Steve Hiskey circles back to golf, and Rosary Academy, after a long and varied coaching career

By Dan Arritt     9/18/2015


You might say Steve Hiskey has covered both ends of the spectrum during his high school coaching career, as well as several shades in between.

He started out as a teacher and baseball coach at Lynwood High School in 1970 and continued through four decades at Brea Olinda.

Hiskey retired from the classroom in 2009, but didn’t close the book on his passion for coaching. He’s in his second season as the girls’ golf coach at Rosary Academy and plans to spend one more spring in the dugout, back where it all started at Lynwood High.

“I’m going back to my roots,” he says.

Hiskey won’t completely put a bow on his coaching career, however. He plans to continue guiding the golfers at Rosary, who are already knee deep in competitive Trinity League play.

The Royals are led by junior Caroline Cantlay, who finished fourth in the Trinity League last season, sophomore Lauren Labow, who finished ninth, and freshman Chayse Gomez, who shot an even-par 35 in her nine-hole high school debut last month at Western Hills Country Club in Chino Hills.

“We’ve been playing really consistent golf and we’re much improved over what we’ve been the last couple years,” Hiskey says. “We think we’re going to be in the mix.”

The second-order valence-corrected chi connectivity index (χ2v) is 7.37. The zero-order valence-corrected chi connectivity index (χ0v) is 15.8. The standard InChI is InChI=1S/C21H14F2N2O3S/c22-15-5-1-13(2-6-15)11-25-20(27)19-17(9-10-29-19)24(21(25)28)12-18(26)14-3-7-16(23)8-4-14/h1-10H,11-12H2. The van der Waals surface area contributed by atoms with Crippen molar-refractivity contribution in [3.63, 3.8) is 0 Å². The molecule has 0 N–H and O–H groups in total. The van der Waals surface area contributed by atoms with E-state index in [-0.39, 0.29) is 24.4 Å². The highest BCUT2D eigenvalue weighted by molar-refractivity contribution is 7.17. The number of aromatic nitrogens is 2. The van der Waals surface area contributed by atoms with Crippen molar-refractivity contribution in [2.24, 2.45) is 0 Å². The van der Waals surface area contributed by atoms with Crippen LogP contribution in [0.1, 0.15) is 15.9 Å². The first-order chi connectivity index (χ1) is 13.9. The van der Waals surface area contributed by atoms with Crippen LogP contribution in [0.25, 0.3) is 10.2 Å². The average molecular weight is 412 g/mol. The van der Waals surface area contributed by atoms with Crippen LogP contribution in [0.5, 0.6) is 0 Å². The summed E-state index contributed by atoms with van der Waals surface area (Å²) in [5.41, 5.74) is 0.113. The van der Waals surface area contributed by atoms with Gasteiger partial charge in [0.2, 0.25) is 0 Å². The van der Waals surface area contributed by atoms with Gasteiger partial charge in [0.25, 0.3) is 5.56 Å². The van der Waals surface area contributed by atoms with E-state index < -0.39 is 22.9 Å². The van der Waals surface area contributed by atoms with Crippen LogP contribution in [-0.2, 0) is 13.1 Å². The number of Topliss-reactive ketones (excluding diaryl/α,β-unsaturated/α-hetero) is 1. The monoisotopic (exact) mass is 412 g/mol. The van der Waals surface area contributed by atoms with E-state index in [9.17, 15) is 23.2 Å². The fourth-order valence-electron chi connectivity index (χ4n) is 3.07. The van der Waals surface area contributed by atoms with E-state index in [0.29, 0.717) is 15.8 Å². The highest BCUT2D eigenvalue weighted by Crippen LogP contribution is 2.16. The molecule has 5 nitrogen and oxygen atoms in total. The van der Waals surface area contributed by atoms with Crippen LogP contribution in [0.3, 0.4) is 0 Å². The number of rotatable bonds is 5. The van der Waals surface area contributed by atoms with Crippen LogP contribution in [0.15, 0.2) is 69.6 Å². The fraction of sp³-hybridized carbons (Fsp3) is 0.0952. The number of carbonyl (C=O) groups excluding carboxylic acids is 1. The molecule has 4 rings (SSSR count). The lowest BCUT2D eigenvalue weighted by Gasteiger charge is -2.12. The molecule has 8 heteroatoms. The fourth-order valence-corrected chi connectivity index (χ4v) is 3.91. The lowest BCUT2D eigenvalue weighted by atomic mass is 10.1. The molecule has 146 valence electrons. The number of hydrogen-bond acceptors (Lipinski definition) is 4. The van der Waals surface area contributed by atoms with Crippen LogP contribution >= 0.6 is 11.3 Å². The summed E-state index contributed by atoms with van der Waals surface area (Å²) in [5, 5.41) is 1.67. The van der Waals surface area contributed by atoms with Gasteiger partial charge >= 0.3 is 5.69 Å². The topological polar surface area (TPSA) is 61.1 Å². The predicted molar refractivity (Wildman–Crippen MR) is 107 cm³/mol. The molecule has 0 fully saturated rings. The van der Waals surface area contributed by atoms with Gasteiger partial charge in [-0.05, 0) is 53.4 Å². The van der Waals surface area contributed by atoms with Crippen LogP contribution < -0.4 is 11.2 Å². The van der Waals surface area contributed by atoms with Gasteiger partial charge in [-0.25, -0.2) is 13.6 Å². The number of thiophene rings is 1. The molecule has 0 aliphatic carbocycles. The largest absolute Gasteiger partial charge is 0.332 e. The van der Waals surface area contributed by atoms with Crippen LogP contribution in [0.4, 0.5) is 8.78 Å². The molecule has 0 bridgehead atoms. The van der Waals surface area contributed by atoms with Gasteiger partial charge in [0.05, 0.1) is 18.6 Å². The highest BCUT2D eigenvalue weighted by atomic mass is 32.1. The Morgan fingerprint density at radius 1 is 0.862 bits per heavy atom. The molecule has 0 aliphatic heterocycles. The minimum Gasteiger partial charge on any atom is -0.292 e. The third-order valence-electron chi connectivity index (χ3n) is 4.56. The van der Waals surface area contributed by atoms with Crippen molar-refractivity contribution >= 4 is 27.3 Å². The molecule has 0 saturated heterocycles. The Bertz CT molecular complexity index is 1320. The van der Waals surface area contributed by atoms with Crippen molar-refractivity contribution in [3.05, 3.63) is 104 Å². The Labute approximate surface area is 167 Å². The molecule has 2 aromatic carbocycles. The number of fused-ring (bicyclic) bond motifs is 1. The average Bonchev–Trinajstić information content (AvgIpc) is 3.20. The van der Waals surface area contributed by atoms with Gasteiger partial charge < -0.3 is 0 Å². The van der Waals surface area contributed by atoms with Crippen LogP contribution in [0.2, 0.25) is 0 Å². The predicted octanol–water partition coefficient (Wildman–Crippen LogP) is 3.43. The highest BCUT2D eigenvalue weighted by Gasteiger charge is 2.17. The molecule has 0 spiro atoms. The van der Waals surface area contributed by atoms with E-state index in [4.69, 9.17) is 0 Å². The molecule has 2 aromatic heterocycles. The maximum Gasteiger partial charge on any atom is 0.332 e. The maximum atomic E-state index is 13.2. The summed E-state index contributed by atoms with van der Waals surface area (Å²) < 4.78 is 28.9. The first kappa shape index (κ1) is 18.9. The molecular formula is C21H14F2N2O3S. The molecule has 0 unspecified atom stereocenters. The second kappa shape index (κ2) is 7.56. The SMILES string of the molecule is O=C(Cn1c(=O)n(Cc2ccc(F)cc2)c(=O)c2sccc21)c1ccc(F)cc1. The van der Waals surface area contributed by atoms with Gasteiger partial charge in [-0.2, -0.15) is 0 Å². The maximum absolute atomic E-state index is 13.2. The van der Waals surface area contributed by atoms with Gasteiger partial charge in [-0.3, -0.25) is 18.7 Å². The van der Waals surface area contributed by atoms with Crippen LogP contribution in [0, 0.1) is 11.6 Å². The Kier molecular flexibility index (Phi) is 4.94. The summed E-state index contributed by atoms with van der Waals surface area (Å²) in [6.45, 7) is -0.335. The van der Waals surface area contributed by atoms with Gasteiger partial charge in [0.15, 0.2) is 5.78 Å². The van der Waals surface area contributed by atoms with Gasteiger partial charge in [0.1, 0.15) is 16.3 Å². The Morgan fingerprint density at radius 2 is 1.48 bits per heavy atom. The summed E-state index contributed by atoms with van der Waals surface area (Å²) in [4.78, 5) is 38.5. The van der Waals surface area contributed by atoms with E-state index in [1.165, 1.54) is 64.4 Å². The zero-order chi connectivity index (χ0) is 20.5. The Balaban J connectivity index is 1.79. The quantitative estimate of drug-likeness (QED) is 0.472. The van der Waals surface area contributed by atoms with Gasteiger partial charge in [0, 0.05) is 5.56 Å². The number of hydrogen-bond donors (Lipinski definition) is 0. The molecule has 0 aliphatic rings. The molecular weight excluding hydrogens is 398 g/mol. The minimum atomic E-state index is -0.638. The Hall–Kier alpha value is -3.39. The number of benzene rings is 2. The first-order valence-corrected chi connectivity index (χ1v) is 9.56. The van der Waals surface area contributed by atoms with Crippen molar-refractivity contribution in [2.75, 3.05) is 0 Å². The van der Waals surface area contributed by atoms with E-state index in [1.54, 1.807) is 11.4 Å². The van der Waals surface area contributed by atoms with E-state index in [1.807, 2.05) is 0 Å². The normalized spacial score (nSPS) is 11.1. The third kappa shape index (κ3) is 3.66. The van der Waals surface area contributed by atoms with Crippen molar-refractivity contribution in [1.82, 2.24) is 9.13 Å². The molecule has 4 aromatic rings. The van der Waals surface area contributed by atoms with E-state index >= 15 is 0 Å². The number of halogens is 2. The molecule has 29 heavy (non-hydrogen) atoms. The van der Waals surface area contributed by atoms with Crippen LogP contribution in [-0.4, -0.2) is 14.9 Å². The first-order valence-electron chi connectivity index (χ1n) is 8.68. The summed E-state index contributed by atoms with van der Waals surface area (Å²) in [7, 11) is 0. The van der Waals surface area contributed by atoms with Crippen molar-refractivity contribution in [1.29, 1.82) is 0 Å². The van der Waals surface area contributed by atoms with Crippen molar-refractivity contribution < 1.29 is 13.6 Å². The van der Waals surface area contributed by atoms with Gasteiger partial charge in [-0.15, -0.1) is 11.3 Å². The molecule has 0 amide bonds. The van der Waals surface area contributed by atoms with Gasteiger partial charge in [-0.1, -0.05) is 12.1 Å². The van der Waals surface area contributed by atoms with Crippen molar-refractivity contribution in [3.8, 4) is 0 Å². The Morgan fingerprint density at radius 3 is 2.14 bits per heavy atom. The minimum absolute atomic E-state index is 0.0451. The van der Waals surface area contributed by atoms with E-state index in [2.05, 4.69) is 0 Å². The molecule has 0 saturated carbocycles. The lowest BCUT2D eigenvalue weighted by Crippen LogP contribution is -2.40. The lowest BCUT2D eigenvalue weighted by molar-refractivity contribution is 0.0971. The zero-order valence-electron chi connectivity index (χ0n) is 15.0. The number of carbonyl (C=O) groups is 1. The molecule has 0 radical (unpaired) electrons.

Hiskey admits he doesn’t know as much about golf as he does about baseball, but that’s no surprise considering he’s spent the last 44 years coaching the latter.

Hiskey ran the baseball program at Brea Olinda for 29 years, watching players arrive, develop, graduate and go on to start families of their own. He also led the boys’ varsity volleyball squad for five seasons and then took over the girls’ golf team for another seven seasons.

“It was a good experience. It kind of rounded out my coaching resume,” Hiskey says of his decision to coach a girls’ team after so many years coaching just the boys. “My family’s all boys and I never got involved in a girls’ sport, but I’ve always been looking for different challenges and, obviously, that was one. The girls’ golf program at Brea Olinda had only been in existence for one year, so it was kind of like, ‘OK, we’ll get something new rolling.’”

If teaching and coaching didn’t keep him busy enough, Hiskey also served as athletic director at Brea Olinda on four different occasions, more than once on an emergency basis.

“I don’t want to do this, but I’m the guy who knows what has to happen,” Hiskey would think to himself.

Even after retiring from teaching, Hiskey couldn’t give up his love for coaching. He swapped places with the girl’s junior varsity golf coach and began serving as an assistant coach at Estancia High in Costa Mesa, helping one of his former players at Brea Olinda.

Hiskey’s daily drive to Brea would take him past Rosary High School in Fullerton, so when he saw a help wanted ad on the Southern Section website seeking a head coach for the girls’ golf team, he figured he was going that direction anyway.

Hiskey was also interested in the Rosary job because he attended an all-boys’ Catholic school in Los Angeles and the situation reminded Hiskey of his upbringing.

“I thought it was a good fit and, so far, it has been,” he says.